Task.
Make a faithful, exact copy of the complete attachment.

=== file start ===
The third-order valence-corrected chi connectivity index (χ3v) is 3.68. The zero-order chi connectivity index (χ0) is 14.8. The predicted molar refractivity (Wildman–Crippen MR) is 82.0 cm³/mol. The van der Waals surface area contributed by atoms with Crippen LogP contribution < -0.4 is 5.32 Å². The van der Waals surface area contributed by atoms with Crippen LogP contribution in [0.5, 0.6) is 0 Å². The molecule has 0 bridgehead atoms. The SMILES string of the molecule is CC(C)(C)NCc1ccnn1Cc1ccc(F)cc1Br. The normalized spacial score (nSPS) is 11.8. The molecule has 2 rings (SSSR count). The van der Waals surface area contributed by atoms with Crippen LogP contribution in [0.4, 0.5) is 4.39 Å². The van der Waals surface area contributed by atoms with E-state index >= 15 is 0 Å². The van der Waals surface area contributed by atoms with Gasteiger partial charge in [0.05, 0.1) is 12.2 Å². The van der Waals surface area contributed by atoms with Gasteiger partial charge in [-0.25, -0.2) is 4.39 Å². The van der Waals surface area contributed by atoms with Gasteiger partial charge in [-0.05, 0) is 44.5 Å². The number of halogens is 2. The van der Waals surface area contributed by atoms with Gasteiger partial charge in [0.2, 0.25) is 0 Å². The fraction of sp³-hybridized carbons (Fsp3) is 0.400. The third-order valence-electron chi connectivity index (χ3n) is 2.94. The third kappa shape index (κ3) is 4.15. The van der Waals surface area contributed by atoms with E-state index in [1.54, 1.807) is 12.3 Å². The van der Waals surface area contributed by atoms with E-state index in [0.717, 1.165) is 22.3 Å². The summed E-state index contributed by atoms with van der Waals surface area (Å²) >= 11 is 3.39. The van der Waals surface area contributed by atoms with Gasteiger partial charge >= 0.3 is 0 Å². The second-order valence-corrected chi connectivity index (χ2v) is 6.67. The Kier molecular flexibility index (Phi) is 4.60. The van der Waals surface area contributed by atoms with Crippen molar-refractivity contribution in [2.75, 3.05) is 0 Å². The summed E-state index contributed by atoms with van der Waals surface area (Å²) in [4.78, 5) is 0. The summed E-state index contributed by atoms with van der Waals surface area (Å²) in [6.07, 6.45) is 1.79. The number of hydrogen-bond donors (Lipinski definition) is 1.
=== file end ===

The third-order valence-corrected chi connectivity index (χ3v) is 3.68. The zero-order chi connectivity index (χ0) is 14.8. The predicted molar refractivity (Wildman–Crippen MR) is 82.0 cm³/mol. The van der Waals surface area contributed by atoms with Crippen LogP contribution < -0.4 is 5.32 Å². The van der Waals surface area contributed by atoms with Crippen LogP contribution in [0.5, 0.6) is 0 Å². The molecule has 0 bridgehead atoms. The SMILES string of the molecule is CC(C)(C)NCc1ccnn1Cc1ccc(F)cc1Br. The normalized spacial score (nSPS) is 11.8. The molecule has 2 rings (SSSR count). The van der Waals surface area contributed by atoms with Crippen LogP contribution in [0.4, 0.5) is 4.39 Å². The van der Waals surface area contributed by atoms with E-state index >= 15 is 0 Å². The van der Waals surface area contributed by atoms with Gasteiger partial charge in [0.05, 0.1) is 12.2 Å². The van der Waals surface area contributed by atoms with Gasteiger partial charge in [-0.25, -0.2) is 4.39 Å². The van der Waals surface area contributed by atoms with Gasteiger partial charge in [-0.05, 0) is 44.5 Å². The number of halogens is 2. The van der Waals surface area contributed by atoms with Gasteiger partial charge in [0.2, 0.25) is 0 Å². The fraction of sp³-hybridized carbons (Fsp3) is 0.400. The third-order valence-electron chi connectivity index (χ3n) is 2.94. The third kappa shape index (κ3) is 4.15. The van der Waals surface area contributed by atoms with E-state index in [1.54, 1.807) is 12.3 Å². The van der Waals surface area contributed by atoms with E-state index in [0.717, 1.165) is 22.3 Å². The summed E-state index contributed by atoms with van der Waals surface area (Å²) >= 11 is 3.39. The van der Waals surface area contributed by atoms with Gasteiger partial charge >= 0.3 is 0 Å². The second-order valence-corrected chi connectivity index (χ2v) is 6.67. The Kier molecular flexibility index (Phi) is 4.60. The van der Waals surface area contributed by atoms with Crippen molar-refractivity contribution in [2.75, 3.05) is 0 Å². The summed E-state index contributed by atoms with van der Waals surface area (Å²) in [4.78, 5) is 0. The summed E-state index contributed by atoms with van der Waals surface area (Å²) in [6.07, 6.45) is 1.79. The number of hydrogen-bond donors (Lipinski definition) is 1.